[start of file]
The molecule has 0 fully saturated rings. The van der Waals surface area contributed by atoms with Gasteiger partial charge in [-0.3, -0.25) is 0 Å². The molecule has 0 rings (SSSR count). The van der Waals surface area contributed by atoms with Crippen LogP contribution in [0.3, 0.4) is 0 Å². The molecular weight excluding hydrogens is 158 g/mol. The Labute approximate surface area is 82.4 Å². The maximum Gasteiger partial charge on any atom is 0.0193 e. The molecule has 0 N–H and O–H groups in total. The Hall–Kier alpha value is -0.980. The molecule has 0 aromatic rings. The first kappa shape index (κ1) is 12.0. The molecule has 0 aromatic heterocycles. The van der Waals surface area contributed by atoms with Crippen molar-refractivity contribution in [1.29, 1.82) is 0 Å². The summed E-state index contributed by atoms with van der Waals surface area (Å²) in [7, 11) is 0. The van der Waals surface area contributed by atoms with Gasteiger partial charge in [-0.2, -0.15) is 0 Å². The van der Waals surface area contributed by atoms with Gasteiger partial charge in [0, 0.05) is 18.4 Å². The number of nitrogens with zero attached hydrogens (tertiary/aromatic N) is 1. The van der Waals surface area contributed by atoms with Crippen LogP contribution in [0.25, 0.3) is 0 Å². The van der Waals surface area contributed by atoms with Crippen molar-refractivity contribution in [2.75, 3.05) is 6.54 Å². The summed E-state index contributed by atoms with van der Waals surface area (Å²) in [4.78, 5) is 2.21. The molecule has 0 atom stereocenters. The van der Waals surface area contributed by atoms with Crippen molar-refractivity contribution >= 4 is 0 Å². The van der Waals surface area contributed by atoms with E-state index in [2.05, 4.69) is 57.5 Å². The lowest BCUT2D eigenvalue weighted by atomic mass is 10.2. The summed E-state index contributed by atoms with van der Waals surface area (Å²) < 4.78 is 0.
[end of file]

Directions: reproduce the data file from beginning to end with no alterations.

The molecule has 0 fully saturated rings. The van der Waals surface area contributed by atoms with Gasteiger partial charge in [-0.3, -0.25) is 0 Å². The molecule has 0 rings (SSSR count). The van der Waals surface area contributed by atoms with Crippen LogP contribution in [0.3, 0.4) is 0 Å². The molecular weight excluding hydrogens is 158 g/mol. The Labute approximate surface area is 82.4 Å². The maximum Gasteiger partial charge on any atom is 0.0193 e. The molecule has 0 N–H and O–H groups in total. The Hall–Kier alpha value is -0.980. The molecule has 0 aromatic rings. The first kappa shape index (κ1) is 12.0. The molecule has 0 aromatic heterocycles. The van der Waals surface area contributed by atoms with Crippen molar-refractivity contribution in [1.29, 1.82) is 0 Å². The summed E-state index contributed by atoms with van der Waals surface area (Å²) in [7, 11) is 0. The van der Waals surface area contributed by atoms with Gasteiger partial charge in [-0.2, -0.15) is 0 Å². The van der Waals surface area contributed by atoms with Gasteiger partial charge in [0, 0.05) is 18.4 Å². The number of nitrogens with zero attached hydrogens (tertiary/aromatic N) is 1. The van der Waals surface area contributed by atoms with Crippen LogP contribution in [0.25, 0.3) is 0 Å². The van der Waals surface area contributed by atoms with Crippen molar-refractivity contribution in [2.75, 3.05) is 6.54 Å². The summed E-state index contributed by atoms with van der Waals surface area (Å²) in [4.78, 5) is 2.21. The molecule has 0 atom stereocenters. The van der Waals surface area contributed by atoms with Crippen molar-refractivity contribution >= 4 is 0 Å². The van der Waals surface area contributed by atoms with E-state index in [2.05, 4.69) is 57.5 Å². The lowest BCUT2D eigenvalue weighted by atomic mass is 10.2. The summed E-state index contributed by atoms with van der Waals surface area (Å²) < 4.78 is 0.